IDEAS home Printed from https://ideas.repec.org/p/fpr/tmddps/5.html
   My bibliography  Save this paper

Macro and micro effects of subsidy cuts: a short-run CGE analysis for Egypt

Author

Listed:
  • Lofgren, Hans

Abstract

Using a Computable General Equilibrium model for Egypt based on data for 1991/92, this paper analyzes the short-run impact of removing price-distorting subsidies for oil products sold domestically and for commodities covered by the consumer subsidy program. The model merges neoclassical and structuralist features. Two sets of simulations are conducted. The first involves raising the price of domestic oil products to international levels; the second simulates the impact of removing consumer subsidies. Each policy gives rise to an increase in government savings. The analysis is focused on imposing alternative macro closures in order to explore trade-offs between alternative uses for these savings: foreign debt repayment (adding to Egypt's net foreign assets), domestic investment, and government transfers to the households. The results indicate that both policies are contractionary, across all macro closures. The strongest fall in real GDP and other indicators resulted from paying back foreign debt. For the other two cases, the savings were used in a manner which simulated the domestic economy, with a trade-off between investing and improving current household conditions. On the micro level, the oil policy simulations showed a decline in domestic oil use by 6-8 percent (with an accompanying reduction in air pollution) and larger exports. For the consumer subsidy cut, the household consumption fall was relatively limited for food due to low income and price elasticities; most of the consumption cut affected other industrial goods and services. Sensitivity analysis suggested that one structuralist feature mark-up pricing and excess capacity in much of the economy had a strong impact on the results; when profit maximization and no excess capacity was assumed for most sectors, the changes in real GDP and other variables were much smaller.

Suggested Citation

  • Lofgren, Hans, 1995. "Macro and micro effects of subsidy cuts: a short-run CGE analysis for Egypt," TMD discussion papers 5, International Food Policy Research Institute (IFPRI).
  • Handle: RePEc:fpr:tmddps:5
    as

    Download full text from publisher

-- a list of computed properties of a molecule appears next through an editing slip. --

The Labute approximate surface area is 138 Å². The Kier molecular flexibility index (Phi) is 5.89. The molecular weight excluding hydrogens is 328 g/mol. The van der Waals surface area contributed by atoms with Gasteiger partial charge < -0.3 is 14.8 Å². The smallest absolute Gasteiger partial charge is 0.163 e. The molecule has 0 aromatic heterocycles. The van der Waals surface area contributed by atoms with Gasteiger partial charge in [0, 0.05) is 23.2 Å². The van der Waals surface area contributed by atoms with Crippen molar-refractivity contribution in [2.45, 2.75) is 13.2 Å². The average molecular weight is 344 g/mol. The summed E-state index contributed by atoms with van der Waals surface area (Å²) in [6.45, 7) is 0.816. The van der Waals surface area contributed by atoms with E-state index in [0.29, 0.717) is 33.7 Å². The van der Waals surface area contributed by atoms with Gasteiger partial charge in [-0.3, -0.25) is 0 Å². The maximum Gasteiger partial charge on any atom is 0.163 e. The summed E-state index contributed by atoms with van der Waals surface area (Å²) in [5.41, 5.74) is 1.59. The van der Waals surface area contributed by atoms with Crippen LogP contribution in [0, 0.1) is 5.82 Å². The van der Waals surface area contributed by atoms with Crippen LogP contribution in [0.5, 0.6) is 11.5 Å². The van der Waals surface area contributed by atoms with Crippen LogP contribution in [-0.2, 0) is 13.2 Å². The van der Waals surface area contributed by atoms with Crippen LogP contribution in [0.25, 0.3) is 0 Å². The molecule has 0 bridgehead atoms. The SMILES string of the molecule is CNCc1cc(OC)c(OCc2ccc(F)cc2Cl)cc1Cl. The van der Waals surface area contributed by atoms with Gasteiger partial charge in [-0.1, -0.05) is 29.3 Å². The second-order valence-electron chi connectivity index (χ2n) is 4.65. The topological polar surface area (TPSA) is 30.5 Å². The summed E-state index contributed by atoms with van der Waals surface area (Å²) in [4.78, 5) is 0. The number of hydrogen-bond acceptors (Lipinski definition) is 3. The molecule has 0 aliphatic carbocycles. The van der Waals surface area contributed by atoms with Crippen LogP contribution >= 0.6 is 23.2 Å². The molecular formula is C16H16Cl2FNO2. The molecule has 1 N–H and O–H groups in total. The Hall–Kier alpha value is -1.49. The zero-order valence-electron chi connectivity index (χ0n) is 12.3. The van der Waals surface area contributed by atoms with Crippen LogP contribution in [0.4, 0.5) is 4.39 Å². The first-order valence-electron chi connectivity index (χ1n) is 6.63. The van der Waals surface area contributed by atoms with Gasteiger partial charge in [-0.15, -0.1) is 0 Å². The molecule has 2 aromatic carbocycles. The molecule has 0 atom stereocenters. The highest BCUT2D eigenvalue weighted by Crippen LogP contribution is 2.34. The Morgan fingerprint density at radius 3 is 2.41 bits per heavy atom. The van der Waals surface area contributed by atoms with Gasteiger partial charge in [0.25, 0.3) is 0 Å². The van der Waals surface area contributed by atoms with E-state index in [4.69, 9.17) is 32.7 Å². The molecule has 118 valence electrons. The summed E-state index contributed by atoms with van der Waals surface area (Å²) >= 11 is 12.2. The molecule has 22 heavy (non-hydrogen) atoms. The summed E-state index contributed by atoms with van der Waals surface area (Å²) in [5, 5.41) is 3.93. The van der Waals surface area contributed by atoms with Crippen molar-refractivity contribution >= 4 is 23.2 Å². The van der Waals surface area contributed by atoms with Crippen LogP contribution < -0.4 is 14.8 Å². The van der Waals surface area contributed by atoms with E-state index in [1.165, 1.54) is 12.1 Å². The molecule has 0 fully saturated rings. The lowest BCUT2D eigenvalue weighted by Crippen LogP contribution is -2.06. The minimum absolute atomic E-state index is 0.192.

File URL: http://www.ifpri.org/sites/default/files/publications/tmdp05.pdf
    Download Restriction: no

    Citations

    Citations are extracted by the CitEc Project, subscribe to its RSS feed for this item.
    as


    Cited by:

    1. Tooraj Jamasb & Rabindra Nepal & Govinda Timilsina & Michael Toman, 2014. "Energy Sector Reform, Economic Efficiency and Poverty Reduction," Discussion Papers Series 529, School of Economics, University of Queensland, Australia.
    2. repec:aen:journl:ej38-3-jamasb is not listed on IDEAS
    3. Jamasb,Tooraj & Nepal,Rabindra & Timilsina,Govinda R., 2015. "A quarter century effort yet to come of age : a survey of power sector reforms in developing countries," Policy Research Working Paper Series 7330, The World Bank.
    4. Coady, David & Parry, Ian & Sears, Louis & Shang, Baoping, 2017. "How Large Are Global Fossil Fuel Subsidies?," World Development, Elsevier, vol. 91(C), pages 11-27.
    5. Hassanain, Khalifa, 1997. "External shocks and the real exchange rate: a simulation model for Egypt," ISU General Staff Papers 1997010108000012989, Iowa State University, Department of Economics.
    6. Kherallah, Mylene & Lofgren, Hans & Gruhn, Peter & Reeder, Meyra M., 2000. "Wheat policy reform in Egypt: adjustment of local markets and options for future reforms," Research reports 115, International Food Policy Research Institute (IFPRI).
    7. Wang, Yanxiang & Ali Almazrooei, Shaikha & Kapsalyamova, Zhanna & Diabat, Ali & Tsai, I-Tsung, 2016. "Utility subsidy reform in Abu Dhabi: A review and a Computable General Equilibrium analysis," Renewable and Sustainable Energy Reviews, Elsevier, vol. 55(C), pages 1352-1362.

    Corrections

    All material on this site has been provided by the respective publishers and authors. You can help correct errors and omissions. When requesting a correction, please mention this item's handle: RePEc:fpr:tmddps:5. See general information about how to correct material in RePEc.

    For technical questions regarding this item, or to correct its authors, title, abstract, bibliographic or download information, contact: (). General contact details of provider: http://edirc.repec.org/data/ifprius.html .

    If you have authored this item and are not yet registered with RePEc, we encourage you to do it here. This allows to link your profile to this item. It also allows you to accept potential citations to this item that we are uncertain about.

    We have no references for this item. You can help adding them by using this form .

    If you know of missing items citing this one, you can help us creating those links by adding the relevant references in the same way as above, for each refering item. If you are a registered author of this item, you may also want to check the "citations" tab in your RePEc Author Service profile, as there may be some citations waiting for confirmation.

    Please note that corrections may take a couple of weeks to filter through the various RePEc services.

    IDEAS is a RePEc service hosted by the Research Division of the Federal Reserve Bank of St. Louis . RePEc uses bibliographic data supplied by the respective publishers.